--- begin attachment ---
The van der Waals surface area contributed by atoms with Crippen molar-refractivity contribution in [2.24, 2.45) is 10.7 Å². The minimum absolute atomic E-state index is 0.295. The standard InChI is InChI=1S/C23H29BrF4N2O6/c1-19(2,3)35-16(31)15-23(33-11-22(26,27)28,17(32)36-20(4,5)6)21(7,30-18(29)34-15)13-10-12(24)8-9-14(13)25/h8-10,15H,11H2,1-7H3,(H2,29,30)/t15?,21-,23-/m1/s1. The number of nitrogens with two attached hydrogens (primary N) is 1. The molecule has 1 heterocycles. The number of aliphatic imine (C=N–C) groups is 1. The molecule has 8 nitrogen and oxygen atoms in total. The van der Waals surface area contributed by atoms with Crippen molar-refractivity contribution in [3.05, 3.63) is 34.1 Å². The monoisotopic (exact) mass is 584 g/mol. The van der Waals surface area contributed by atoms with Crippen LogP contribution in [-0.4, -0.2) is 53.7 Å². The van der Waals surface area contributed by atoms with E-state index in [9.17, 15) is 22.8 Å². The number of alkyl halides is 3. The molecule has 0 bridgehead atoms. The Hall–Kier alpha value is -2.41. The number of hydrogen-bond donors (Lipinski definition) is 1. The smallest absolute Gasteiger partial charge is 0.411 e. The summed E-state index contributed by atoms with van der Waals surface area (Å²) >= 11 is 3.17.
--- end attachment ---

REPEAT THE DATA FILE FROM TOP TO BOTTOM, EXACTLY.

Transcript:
The van der Waals surface area contributed by atoms with Crippen molar-refractivity contribution in [2.24, 2.45) is 10.7 Å². The minimum absolute atomic E-state index is 0.295. The standard InChI is InChI=1S/C23H29BrF4N2O6/c1-19(2,3)35-16(31)15-23(33-11-22(26,27)28,17(32)36-20(4,5)6)21(7,30-18(29)34-15)13-10-12(24)8-9-14(13)25/h8-10,15H,11H2,1-7H3,(H2,29,30)/t15?,21-,23-/m1/s1. The number of nitrogens with two attached hydrogens (primary N) is 1. The molecule has 1 heterocycles. The number of aliphatic imine (C=N–C) groups is 1. The molecule has 8 nitrogen and oxygen atoms in total. The van der Waals surface area contributed by atoms with Crippen molar-refractivity contribution in [3.05, 3.63) is 34.1 Å². The monoisotopic (exact) mass is 584 g/mol. The van der Waals surface area contributed by atoms with Crippen LogP contribution in [-0.4, -0.2) is 53.7 Å². The van der Waals surface area contributed by atoms with E-state index in [9.17, 15) is 22.8 Å². The number of alkyl halides is 3. The molecule has 0 bridgehead atoms. The Hall–Kier alpha value is -2.41. The number of hydrogen-bond donors (Lipinski definition) is 1. The smallest absolute Gasteiger partial charge is 0.411 e. The summed E-state index contributed by atoms with van der Waals surface area (Å²) >= 11 is 3.17.